their were only seven upper and as many lower regions Guru Nanak shouted
out his own prayer saying, "There are worlds and more worlds below
them and there are a hundred thousand skies over them. No one has been
able to find the limits and boundaries of God. If there be any account
of God, than alone the mortal can write the same; but Gods account does
not finish and the mortal himself dies while still writing. Nanak says
that one should call Him great, and God Himself knows His own self."
(Japji) In 1916 a tablet with the following inscription was uncovered
in Baghdad, "In memory of the Guru, the holy Baba Nanak, King of
holy men, this monument has been raised anew with the help of the seven
saints." The date on the tablet 927 Hijri corresponds to A.D. 1520-1521.
On his return journey home he stopped at Saidpur in western Punjab during
the invasion of the first Mughal Emperor Babar. Guru Nanak and Mardana
were both taken prisoner by the Mughal's. While in jail Guru Nanak sang
a divine hymn about the senseless slaughter of the innocents by the
Mughal invaders. Upon hearing it the jailer reported it to his king.
Babar sent for the Guru and upon hearing him realized that Guru Nanak
was a great religious figure. He asked for the Gurus forgiveness and
set him free offering him a pouch of hashish. Guru Nanak refused saying
the he was already intoxicated with the love and name of God.
After having spent a lifetime of traveling abroad and setting up missions,
an aged Guru Nanak returned home to Punjab. He settled down at Kartharpur
with his wife and sons. Pilgrims came from far and near to hear the
hymns and preaching of the Master. Here his followers would gather in
the mornings and afternoons for religious services. He believed in a
castless society without any distinctions based on birthright, religion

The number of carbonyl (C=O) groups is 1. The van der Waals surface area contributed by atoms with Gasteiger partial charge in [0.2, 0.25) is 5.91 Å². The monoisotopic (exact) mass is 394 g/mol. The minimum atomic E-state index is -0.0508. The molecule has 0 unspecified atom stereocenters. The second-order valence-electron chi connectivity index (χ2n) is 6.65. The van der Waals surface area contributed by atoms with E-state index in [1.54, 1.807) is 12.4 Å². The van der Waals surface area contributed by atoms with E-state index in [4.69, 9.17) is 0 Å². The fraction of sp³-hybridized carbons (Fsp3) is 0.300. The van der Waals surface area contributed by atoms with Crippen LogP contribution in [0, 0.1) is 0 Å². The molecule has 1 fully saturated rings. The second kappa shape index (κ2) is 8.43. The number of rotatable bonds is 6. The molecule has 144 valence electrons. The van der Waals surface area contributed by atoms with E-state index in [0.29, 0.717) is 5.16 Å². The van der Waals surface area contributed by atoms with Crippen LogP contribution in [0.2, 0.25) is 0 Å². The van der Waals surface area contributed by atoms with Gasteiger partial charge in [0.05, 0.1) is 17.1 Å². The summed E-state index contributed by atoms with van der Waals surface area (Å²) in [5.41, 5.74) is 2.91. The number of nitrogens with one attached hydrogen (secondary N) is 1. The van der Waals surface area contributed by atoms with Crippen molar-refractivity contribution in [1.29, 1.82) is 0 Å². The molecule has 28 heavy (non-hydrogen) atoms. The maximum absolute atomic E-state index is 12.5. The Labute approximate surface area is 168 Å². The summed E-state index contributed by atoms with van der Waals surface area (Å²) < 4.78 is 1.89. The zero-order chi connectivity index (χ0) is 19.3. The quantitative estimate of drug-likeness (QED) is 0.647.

or sex. He institutionalized the common kitchen called langar in Sikhism.
Here all can sit together and share a common meal, whether they were
kings or beggars.
While working the fields one day in 1532 Guru Nanak was approached by
a new devotee who said, "I am Lehna," Guru Nanak looked at
him and replied, "So you have arrived Lehna - the creditor. I have
been waiting for you all these days. I must pay your debt." ("Lehna"
in Punjabi means debt or creditor.) Lehna was a great devotee of the
Hindu God Durga. One day having hearing about Guru Nanak and his teachings,
he decided to visit and see the Guru for himself. Once Lehna met Guru
Nanak he left his previous beliefs and became an ardent disciple of
the Guru. Lehna's devotion to Guru Nanak was absolute, when he was not
working on the farm, he would devote his spare time to the contemplation
of God. Over time he became Guru Nanak's most ardent disciple.
Guru Nanak put his followers to many tests to see who was the most faithful.
Once while accompanied by Lehna and his two sons Guru Nanak came across
what looked like a corpse covered with a sheet. "Who would eat
it?" asked Guru Nanak unexpectedly. His sons refused, thinking
that their father was not in his senses. Lehna though agreed and as
he removed the cover he found that it was a tray of sacred food. Lehna
first offered it to Guru Nanak and his sons and then partook of the
leftovers himself. Guru Nanak on seeing this replied;
"Lehna, you were blessed with the sacred food because you could
share it with others. If the people use the wealth bestowed on them
by God for themselves alone or for treasuring it, it is like a corpse.
But if they decide to share it with others, it becomes sacred food.
You have known the secret. You are my image." (Janamsakhi)
Guru Nanak then blessed Lehna with his ang (hand) and gave him a new
name, Angad, saying "you are a part of my body". Guru Nanak
placed five coins and a coconut in front of Guru Angad and then bowed
before him. He then had Bahi Budhha anoint Angad with a saffron mark
on his forehead. When Guru Nanak gathered his followers together for
prayers he invited Angad to occupy the seat of the Guru. Thus Guru Angad
was ordained as the successor to Guru Nanak.
Feeling his end was near, the Hindus said we will cremate you, the Muslims
said we will bury you. Guru Nanak said; "You place flowers on either
side, Hindus on my right, Muslims on my left. Those whose flowers remain
fresh tomorrow will have their way." He then asked them to pray
and lay down covering himself with a sheet. Thus on September 22, 1539
in the early hours of the morning Guru Nanak merged with the eternal
light of the Creator. When the followers lifted the sheet they found
nothing except the flowers which were all fresh. The Hindus took theirs
and cremated them, while the Muslims took their flowers and buried them.
Thus having spread the words of reform throughout his lifetime, Guru
Nanak successfully challenged and questioned the existing religious
tenants and laid the foundations of Sikhism.